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ALL IN ONE With Multi Fresh Irinox has brought together multiple functions in one product, allowing the user to manage not only chilling and freezing processes, but also proofing and thawing. It features controlled thawing cycles, giving the possibility to set time when products must be ready for retail. The fast thawing cycle restores frozen products to positive temperature through a combination of temperature and ventilation, it does not damage the texture of food and keeps the organoleptic characteristics intact. The 4 confectionery thawing cycles are intended for miniature pastries, which have to be put on display or sliced, for baked products and gelato. For example, Multi Fresh can take miniature pastries to -2°C, which is the suitable display temperature, or to -12°C, which is the ideal temperature for flawless slicing. Multi Fresh features special controlled proofing cycles, preserving the deep taste, delicate texture, right crispness, digestibility and above all extended freshness over time of bread and other leavened products. It ensures the ideal proofing and holding cycle (for example at night) for leavened products, until the right moment for baking. With Multi Fresh the professional can choose the exact moment to have the product perfectly leavened and ready for baking. Multi Fresh has more than 90 dynamic cycles for different specialities (e.g. pies, croissants, pastry dough, mousses, creams...). The right temperature, air speed, ventilation, moisture, optimum chilling and freezing times for each food type have been carefully studied, and a large number of innovative and patented features have been added, such as Multisensor, a probe equipped with multiple food temperature sensing points; MultiRack, a tray rack suited to any environment (pastry, catering, etc...) that can be adjusted in terms of length and width; Sanigen, an active ion sanitization system which guarantees total sanitization of the work chamber, food and utensils as it works through the air, reaching the most inaccessible, hard to clean areas and making dirt "inactive".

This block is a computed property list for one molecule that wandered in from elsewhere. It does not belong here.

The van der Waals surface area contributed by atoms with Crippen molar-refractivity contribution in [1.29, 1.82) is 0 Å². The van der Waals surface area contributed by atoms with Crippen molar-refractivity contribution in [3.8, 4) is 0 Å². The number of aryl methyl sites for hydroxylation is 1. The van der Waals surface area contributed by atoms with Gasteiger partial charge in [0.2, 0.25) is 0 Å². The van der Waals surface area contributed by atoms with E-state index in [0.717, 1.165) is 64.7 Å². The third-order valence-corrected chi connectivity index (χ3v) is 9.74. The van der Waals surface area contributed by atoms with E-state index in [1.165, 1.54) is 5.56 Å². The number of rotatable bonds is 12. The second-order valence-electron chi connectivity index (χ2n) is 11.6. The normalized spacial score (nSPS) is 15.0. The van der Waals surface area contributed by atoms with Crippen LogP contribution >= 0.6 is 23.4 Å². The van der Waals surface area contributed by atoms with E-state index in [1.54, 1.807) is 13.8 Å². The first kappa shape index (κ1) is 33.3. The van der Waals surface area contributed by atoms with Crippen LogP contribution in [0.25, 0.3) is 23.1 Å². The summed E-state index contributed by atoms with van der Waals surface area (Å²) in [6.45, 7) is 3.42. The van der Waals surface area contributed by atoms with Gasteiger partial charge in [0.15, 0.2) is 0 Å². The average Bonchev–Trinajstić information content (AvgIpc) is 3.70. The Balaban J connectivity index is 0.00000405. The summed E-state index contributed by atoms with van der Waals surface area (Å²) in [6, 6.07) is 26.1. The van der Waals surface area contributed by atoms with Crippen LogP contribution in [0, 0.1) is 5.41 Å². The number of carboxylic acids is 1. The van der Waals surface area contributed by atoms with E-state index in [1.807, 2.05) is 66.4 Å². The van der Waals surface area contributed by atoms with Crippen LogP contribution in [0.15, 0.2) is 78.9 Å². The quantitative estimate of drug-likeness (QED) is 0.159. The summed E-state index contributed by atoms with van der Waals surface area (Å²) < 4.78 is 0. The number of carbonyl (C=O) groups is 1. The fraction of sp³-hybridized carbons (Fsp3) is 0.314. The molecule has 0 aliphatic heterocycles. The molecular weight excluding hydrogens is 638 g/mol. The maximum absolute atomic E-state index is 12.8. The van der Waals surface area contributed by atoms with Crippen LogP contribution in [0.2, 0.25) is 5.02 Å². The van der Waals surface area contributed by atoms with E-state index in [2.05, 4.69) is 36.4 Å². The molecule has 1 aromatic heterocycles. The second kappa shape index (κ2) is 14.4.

The Relais Desserts in Alsace In April 22-25 the Relais Desserts International met in Mulhouse, Alsace, in the northeast of France, on the occasion of Rencontres Internationales Relais Desserts. Their public meeting was organised by Michel and Patricia Bannwarth of Pâtisserie Jacques ( They spent three days of professional exchange and visits and also organized a cocktail party at the local Cité de l'Automobile (, one of the biggest car museums in the world, where they welcomed 1.400 guests. The Italian members – Iginio Massari, Luigi Biasetto and Giovanni Pina – were present together with Gino Fabbri, the president of Accademia Pasticceri Italiani, as a guest of honour.

Italians for Lyons Originally conceived by the French MOF Gabriel Paillasson, the Coupe du Monde de la Pâtisserie has been a reference event for pastry worldwide since 1989, revealing new talents and trends. The last Italian selection phase took place in January during Sigep exhibition and the winners among 9 candidates were Francesco Boccia (chocolate), Marcello Boccia (sugar) and Riccardo Patalani (ice). The three young professionals will represent Italy in Lyon, and they are now working hard to face the most important pastry competition in the world, which will take place the 27 and 28 January 2013 involving 22 countries. They are supported by the Club Coupe du Monde-Selezione Italia and a group of sponsors (below), the members of the Italian teams which participated in the last editions of the Coupe are also helping them during their practise.


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“I am serious and motivated, with the desire to raise my profession to the highest levels of excellence and quality”: these are the words with which the talented young Frenchman Bastien Blanc-Tailleur loves to use when presenting himself, words which sum up his ability and personality. We interviewed this twenty-year old Frenchman, now working at the prestigious Café Carette in Paris, who is in love with pastry making and, in particular, with sugar art, which he develops with a style that is personal, mixed with artistic cross references